Bracken Kearns, playing for the Storm in 2006, is with the NHL’s San Jose Sharks after more than eight years in the minor leagues.
When Bracken Kearns arrived in Toledo in the fall of 2005, he had no idea where his path in professional hockey was going to continue to take him.
In fact, he went for more than six years before he played in his first NHL game, and more than eight years before he became a regular in an NHL lineup.
Kearns began his pro hockey career with the ECHL’s Toledo Storm and spent the bulk of his nine pro seasons in the ECHL and American Hockey League.
Since he joined the San Jose Sharks late last month, Kearns, 32, has three goals and an assist and may have found a spot in the Sharks’ lineup.
“There were some injuries, and that’s where I caught my break this year,” Kearns said. “Last year I got to play a game in Vancouver, which was a big deal for my family, and I got to play in the playoffs. The coaches trust what I’m doing on the ice, and this organization is taking a chance on me, especially as an older guy. And I owe the organization for giving me this opportunity.”
The son of former Vancouver Canucks defenseman Dennis Kearns, he saw his future as a professional golfer until he joined the University of Calgary hockey team as a walkon.
He graduated with a degree in economics, and realized that turning pro was a real option for him.
Still, his first contract in Toledo didn’t even guarantee that he’d earn a salary unless he made the Storm’s roster, and he remembers hearing that there was a chance he would be traded before the start of the 2005-2006 season.
Toledo Walleye coach Nick Vitucci, who previously coached the Storm, remembers Kearns as a player who didn’t stand out in one area of the game, but who was sound in every aspect and who placed an emphasis on his work ethic and his practice habits.
That, Vitucci said, was how Kearns was going to forge his identity as a pro hockey player.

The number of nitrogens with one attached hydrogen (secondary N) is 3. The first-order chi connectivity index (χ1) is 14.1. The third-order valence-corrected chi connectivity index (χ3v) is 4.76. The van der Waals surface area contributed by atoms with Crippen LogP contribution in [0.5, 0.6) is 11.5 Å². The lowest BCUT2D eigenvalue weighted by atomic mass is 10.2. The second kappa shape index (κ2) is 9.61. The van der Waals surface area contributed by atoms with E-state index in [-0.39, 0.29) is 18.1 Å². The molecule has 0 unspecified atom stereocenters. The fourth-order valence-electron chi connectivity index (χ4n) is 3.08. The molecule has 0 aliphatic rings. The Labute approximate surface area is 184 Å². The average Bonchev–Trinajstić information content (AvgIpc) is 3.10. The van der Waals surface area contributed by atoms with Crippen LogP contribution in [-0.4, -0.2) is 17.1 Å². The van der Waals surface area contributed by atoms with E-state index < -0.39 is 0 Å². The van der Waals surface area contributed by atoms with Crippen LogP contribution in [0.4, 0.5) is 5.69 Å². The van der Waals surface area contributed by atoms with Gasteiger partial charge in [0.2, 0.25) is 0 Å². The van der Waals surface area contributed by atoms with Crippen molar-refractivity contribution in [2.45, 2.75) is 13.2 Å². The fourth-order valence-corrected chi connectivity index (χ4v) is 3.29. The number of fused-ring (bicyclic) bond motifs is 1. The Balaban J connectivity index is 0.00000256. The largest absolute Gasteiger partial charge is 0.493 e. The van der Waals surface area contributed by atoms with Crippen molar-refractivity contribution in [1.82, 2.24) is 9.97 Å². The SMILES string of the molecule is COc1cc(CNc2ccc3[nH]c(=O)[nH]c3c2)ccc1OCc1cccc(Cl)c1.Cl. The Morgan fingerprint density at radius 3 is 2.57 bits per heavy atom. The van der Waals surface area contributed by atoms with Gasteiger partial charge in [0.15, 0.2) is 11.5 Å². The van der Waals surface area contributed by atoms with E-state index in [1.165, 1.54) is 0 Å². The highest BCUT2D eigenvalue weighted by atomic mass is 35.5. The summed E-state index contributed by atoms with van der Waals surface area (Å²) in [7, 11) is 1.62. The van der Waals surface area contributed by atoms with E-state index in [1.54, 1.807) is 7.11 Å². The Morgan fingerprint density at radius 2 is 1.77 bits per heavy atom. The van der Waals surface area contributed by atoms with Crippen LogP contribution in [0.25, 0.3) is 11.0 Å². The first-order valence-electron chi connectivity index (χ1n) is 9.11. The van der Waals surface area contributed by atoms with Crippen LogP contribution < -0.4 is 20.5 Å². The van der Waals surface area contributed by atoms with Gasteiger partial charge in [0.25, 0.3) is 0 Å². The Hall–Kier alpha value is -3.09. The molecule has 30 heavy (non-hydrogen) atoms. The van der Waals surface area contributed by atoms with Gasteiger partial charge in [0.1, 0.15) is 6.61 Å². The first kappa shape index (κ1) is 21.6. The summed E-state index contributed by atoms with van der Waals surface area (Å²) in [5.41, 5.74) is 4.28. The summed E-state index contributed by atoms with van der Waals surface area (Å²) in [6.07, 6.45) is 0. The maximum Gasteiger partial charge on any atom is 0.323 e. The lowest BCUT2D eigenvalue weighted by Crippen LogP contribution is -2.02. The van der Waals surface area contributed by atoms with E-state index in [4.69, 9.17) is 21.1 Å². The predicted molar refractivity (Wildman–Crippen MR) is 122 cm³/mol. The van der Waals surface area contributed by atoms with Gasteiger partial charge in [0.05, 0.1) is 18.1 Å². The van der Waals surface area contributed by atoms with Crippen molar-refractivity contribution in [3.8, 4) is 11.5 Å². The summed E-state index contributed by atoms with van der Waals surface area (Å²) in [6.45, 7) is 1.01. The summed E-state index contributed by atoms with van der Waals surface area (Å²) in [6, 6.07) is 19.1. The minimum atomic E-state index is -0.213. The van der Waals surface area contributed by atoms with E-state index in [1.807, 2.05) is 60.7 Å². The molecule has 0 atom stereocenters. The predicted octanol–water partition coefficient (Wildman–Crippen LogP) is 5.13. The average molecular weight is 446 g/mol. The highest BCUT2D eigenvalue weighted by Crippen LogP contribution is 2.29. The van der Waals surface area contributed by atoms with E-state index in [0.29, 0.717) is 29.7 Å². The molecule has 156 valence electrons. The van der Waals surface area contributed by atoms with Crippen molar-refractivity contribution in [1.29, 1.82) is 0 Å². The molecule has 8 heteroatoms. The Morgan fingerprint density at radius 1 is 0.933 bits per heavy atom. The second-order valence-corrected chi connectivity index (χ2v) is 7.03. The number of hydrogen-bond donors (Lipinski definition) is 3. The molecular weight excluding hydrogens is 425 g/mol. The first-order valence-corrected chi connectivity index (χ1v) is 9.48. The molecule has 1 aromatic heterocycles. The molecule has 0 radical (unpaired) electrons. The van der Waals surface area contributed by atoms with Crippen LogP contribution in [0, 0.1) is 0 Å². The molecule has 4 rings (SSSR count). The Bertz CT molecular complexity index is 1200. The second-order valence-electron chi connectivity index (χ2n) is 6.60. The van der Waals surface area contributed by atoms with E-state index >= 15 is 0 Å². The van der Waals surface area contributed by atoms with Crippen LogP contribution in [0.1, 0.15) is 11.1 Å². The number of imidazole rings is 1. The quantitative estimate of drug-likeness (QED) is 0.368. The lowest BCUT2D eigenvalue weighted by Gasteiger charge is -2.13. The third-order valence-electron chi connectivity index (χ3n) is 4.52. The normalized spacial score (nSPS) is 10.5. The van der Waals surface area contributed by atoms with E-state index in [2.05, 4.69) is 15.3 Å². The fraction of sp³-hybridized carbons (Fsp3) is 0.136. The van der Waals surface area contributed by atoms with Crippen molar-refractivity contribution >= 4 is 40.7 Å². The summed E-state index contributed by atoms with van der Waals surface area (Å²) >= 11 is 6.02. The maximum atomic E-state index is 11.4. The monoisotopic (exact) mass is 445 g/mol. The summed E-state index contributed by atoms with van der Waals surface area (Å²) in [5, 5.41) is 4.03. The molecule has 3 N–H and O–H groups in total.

“The message we send to our players is, ‘work on your defense and be committed to it,’ " Vitucci said. "When you get to the [AHL], you’re going to be a third or fourth-line player and you won’t move up until you gain the confidence of the coaching staff. Bracken worked his heart out to do that and it didn’t surprise me to see him grow that way.”
Following one season in Toledo, where he scored 33 goals and had 36 assists to help the Storm to the American Conference finals, Kearns joined the AHL’s Milwaukee Admirals. He spent 17 games with Reading of the ECHL in 2007 before he joined the AHL’s Norfolk Admirals.
Mark Bernard, who is now the Chicago Blackhawks’ general manager of minor-league affiliations, was an executive with the Admirals and looking to fill a roster spot. Vitucci recommended Kearns but Bernard, he recalled, was lukewarm at the idea of signing Kearns.
Vitucci continued his pitch.
“I said ‘give him two weeks and give him a chance to grow on your coaching staff,’ ” Vitucci said. “Having a player that does one thing good, that’s great, but a guy like Bracken can do everything, and that’s very good.”
Bernard and Vitucci spoke after Kearns’ second weekend with the Admirals. Norfolk was ready to sign Kearns through the end of the season.
Kearns spent seven seasons and nearly 600 games in the minor leagues. On Oct. 20, 2011, he got the call to the NHL — as he prepared for an AHL game in San Antonio.
Kearns rushed to leave Texas and join the Florida Panthers. He barely made his flight and connection. He got snagged in traffic between the airport in Fort Lauderdale, Fla., and the Panthers’ home rink in Sunrise, Fla., and arrived right before the start of pregame warmups. At 30 years old, Kearns played in his first two NHL games before he returned to the AHL.
“It was very fortunate that I got to play,” Kearns said. “It was such an experience, and I’ll never forget it. It came with some mixed emotions, but it felt great.”
The next full-time call to the NHL didn’t come until last May, when he joined the Sharks in the second round of the playoffs. Even then, he began the season in the AHL before he was recalled last month.
“But I remember just being young when I was in Toledo,” Kearns said. “I felt like I was rich, getting paid to play hockey! But as far as the values go, the path I took, it makes you appreciate everything you have, especially when you make it to this level. I appreciate the struggles, and I wasn’t perfect in the ECHL. But you appreciate every moment and everything you’ve given in that path and the sacrifices.
“And I never gave up on that dream.”
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